How the carpet bombing of news can produce unsavory results.
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We recently witnessed an incident at the Cincinnati Zoo whereby a four year old boy fell into a gorilla habitat and was discovered by a rather large lowland silver-back gorilla named “Harambe.” I think just about everyone has now seen the footage.
Fearing for the child’s safety, zookeepers had to act fast. A tranquilizer shot may have produced unpredictable and disastrous results. Therefore, a life or death decision had to be made to shoot the gorilla and save the child. What ensued was an inordinate amount of press coverage resulting in a flurry of condemnation from people around the world complaining the zoo had mishandled the affair.
Could the mother have taken better precaution to watch her child? Undoubtedly. Nevertheless, the boy fell into the moat with Harambe and a quick decision had to be made. Frankly, I think zoo officials made the right decision. Although it was unfortunate to destroy the gorilla, human life should take precedence. Would the zookeepers have acted differently if it was the lion or tiger habitat? Unlikely.
What is perhaps more frightening is how the press was able to stir up outrage over the incident. All of the news networks showed the video of the gorilla and child, and interviewed people, both professional and John Q. Public, about their opinion. In the end, it was the zoo’s responsibility and they handled it professionally. If anything, I am sure they will be reviewing safety precautions around the exhibits.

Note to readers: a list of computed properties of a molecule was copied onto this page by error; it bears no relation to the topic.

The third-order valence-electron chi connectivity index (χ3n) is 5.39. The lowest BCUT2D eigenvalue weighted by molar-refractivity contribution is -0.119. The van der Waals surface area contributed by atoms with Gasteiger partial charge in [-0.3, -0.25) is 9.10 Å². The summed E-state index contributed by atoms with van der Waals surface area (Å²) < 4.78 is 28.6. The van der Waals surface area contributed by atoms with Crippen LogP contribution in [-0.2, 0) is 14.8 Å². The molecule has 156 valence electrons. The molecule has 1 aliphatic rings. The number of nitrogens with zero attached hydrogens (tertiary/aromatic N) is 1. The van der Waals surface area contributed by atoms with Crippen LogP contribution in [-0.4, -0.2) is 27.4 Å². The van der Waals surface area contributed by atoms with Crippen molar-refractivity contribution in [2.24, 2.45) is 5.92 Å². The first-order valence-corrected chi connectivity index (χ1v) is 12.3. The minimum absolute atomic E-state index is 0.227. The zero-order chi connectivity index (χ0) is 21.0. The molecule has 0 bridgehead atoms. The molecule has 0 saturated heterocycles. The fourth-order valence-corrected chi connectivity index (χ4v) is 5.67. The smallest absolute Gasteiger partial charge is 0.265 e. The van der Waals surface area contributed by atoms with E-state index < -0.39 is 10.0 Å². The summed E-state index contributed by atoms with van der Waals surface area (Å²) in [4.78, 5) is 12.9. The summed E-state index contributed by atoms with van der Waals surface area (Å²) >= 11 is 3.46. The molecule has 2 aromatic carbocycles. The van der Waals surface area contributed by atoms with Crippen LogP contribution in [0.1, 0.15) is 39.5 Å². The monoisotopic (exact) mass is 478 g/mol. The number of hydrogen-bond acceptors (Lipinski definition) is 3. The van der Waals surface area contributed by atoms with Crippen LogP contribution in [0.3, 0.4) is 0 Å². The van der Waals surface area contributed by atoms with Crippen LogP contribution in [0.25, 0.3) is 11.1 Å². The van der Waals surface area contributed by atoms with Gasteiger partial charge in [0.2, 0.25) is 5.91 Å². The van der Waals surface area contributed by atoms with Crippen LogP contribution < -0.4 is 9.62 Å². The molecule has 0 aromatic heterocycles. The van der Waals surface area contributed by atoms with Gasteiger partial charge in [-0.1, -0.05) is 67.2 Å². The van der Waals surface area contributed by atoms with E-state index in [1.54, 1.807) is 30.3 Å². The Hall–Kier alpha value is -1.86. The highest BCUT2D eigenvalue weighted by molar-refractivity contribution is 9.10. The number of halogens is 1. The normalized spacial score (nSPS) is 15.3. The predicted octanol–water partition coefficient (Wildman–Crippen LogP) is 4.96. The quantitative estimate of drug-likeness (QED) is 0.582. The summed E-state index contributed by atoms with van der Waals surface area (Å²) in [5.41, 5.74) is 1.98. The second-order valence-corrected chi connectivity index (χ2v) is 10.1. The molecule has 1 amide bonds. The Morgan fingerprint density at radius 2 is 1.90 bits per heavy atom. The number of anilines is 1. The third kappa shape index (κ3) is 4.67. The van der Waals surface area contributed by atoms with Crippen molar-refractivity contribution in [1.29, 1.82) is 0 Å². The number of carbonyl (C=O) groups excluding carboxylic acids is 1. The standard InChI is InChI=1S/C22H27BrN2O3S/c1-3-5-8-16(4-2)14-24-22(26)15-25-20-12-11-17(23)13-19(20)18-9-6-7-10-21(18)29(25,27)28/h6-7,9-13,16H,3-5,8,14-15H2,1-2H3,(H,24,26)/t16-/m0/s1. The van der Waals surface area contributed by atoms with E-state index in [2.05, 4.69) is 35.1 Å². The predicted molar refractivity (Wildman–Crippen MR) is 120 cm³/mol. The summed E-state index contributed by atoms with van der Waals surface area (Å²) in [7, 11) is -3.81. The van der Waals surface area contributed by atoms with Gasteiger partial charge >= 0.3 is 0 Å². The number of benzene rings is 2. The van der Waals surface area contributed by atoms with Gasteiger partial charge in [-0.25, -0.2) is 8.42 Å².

The press simply beat this story to death, resulting in negative publicity for both the zoo and the child’s family. On-line petitions have also been introduced with thousands of signatures and comments, many of which sounded like a lynch mob. Frankly, the people should stand down and let public officials perform their investigations. Regardless of the outcome, the people will not be satisfied.
The public outrage generated by the press was essentially no different than what followed the deaths of Trayvon Martin in Florida, Michael Brown in Missouri, and Freddie Gray in Baltimore, and we are all familiar with the repercussions from these stories. In all three instances, the public cried out for retribution before authorities finished their investigation.
A lot of this can be attributed to what I call the “carpet bombing” of news by the media. Instead of allowing officials to do their job, the press beats a story to death and whips the public into a frenzy. Whether it is Florida, Ferguson, Baltimore, and now Cincinnati, the press should bear a share of the responsibility for provoking public uproar. For example, the family of the four year old boy went into seclusion in fear of being attacked by the public.
Regrettably, the press has the uncanny ability to jump to conclusions and judge people in the court of public opinion. Instead of being considered innocent until proven guilty in a court of law, it is now just the opposite. Frankly, the actions of the press are reprehensible.
Having spent many years in Cincinnati, I have known the zoo to be a world class facility and took my children there many times when they were young. I hope the citizens of Cincinnati will rally to support it. As for the press, until such time as the investigation is completed, the press should cover another story. Please don’t tell me there’s nothing going on in the Middle East, or with Russia’s Putin, the economy, or the presidential campaign trail.
Keep the Faith!